How My Military Father Raised Me “Like a Girl”

Spoiler Alert: He didn’t.

[It’s my Dad’s birthday, so I wanted to re-post this blog I wrote for The HBIC Project. It was originally posted for father’s day, but I think in light of recent commentary, it’s still incredibly relevant. Hope you enjoy!]

BabyM

My father never taught me how to mow the lawn. We never used power tools together and certainly didn’t toss the ol’ pigskin around. We didn’t do these things—but not because I was a girl, but because I didn’t want to. I had terrible allergies to anything resembling nature. Had I ever used a chainsaw, there’s a 99.9 percent chance that I would’ve sliced off my arm (thanks, lack of coordination), and I’m less athletic than Rob Kardashian on a bad day.

In the age of Title IX, some might say that girls’ abilities are judged based on how cool they are with “masculine” activities, like drinking beer while watching “the game,” or even playing “the game” itself. At the same time, some – but not all! – feminists are quick to remove themselves from anything to do with men. That perspective fails to recognize that men are awesome, too.

Here at The HBIC Project, we recognize feminism as the definitive “social, political and economic equality of the sexes” (thanks, Chimamanda). We know that men are 50 percent of the movement towards gender equality. Hannah and I both recognize that our fathers are integral to our success. So as daughters and feminists, it’s time to give them the credit they deserve.

My father is an Air Force fighter pilot, and for as long as I can remember, he’s been my hero. He fought for our country, which I think is the noblest thing someone can do, and also gave me major cool points with all the boys in elementary school. Now, as a grown woman, he’s my hero for another reason: for raising me to be a strong, confident human being—without giving a second thought to my gender.

In the military, there is a somewhat patrilineal tradition, where men have sons who then follow in their fathers’ footsteps and enlist. Military men love their daughters just as much, but there seems to be a select value to having a son. This is something my sister and I never experienced to the slightest degree. Dad never joked about being in a house full of women. If it was brought up, he light-heartedly shrugged, like it never crossed his mind.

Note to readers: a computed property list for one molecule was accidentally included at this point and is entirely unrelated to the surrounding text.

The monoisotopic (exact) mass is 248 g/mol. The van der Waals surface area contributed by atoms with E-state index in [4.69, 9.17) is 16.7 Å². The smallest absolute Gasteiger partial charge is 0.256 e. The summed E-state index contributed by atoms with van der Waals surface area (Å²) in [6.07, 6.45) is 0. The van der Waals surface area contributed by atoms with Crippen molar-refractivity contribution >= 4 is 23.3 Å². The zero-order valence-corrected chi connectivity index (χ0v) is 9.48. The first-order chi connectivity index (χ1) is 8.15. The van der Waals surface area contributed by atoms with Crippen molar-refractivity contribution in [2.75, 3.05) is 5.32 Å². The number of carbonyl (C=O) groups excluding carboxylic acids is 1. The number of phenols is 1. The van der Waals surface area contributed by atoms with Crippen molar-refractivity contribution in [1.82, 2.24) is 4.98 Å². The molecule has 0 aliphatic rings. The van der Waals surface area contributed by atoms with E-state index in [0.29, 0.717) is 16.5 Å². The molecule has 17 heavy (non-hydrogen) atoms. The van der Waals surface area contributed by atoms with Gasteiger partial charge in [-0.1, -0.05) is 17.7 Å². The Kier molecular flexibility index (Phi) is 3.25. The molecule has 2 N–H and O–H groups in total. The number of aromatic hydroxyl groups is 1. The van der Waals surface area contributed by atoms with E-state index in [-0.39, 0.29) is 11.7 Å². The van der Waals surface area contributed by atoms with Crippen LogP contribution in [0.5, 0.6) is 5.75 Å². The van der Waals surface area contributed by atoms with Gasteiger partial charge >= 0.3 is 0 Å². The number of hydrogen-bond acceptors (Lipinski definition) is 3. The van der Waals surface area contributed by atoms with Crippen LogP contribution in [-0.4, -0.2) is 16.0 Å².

Me, my sister & father in Vienna, epitomizing tourist chic

Dad raised us as children, not as daughters, meaning he supported whatever interested us. For my sister, that was rock climbing, for me, theatre. It didn’t matter that I was a girl and wouldn’t be fulfilling this military trope (neither my sister nor I ever had any interest in enlisting), all that mattered is that I was happy and confident in myself. So Dad was at the front row of all of my shows, listened to me vent about boys, and yes, I’ll go there, bought tampons for me.

I am a feminist today because I was raised to be an autonomous adult, regardless of my gender. When I  freaked out as my dad taught me how to drive stick shift, he made me continue. Not because I had to “prove myself” as a girl, but because I was smart and capable.

Had I been forced to do things like mow the lawn or  use a toolbox, the fact that I lacked a Y  chromosome might have entered my mind, because I would’ve felt inept because I was female. But since it was never an issue addressed in my household, it was never one in my mind. I could do whatever I wanted, because I was never taught to believe otherwise. A great CNN article offers similar sentiments on Malala’s father.

Shirley Chisolm, the first African-American woman elected to Congress, once said, “The emotional, sexual and psychological stereotyping of females begins when the doctor says: it’s a girl.” I don’t believe this is true. I think that is determined in the way we are brought up. If we are immediately treated as different, in a way in which we either have to make up for our sex or prove to the world, then that’s true. But if we have fathers who treat us simply as their kids, then we are immediately on our way to independence and equality. I am who I am because of my father, and for that, he will always be my hero.

Happy Father’s Day, Daddy. I love you.

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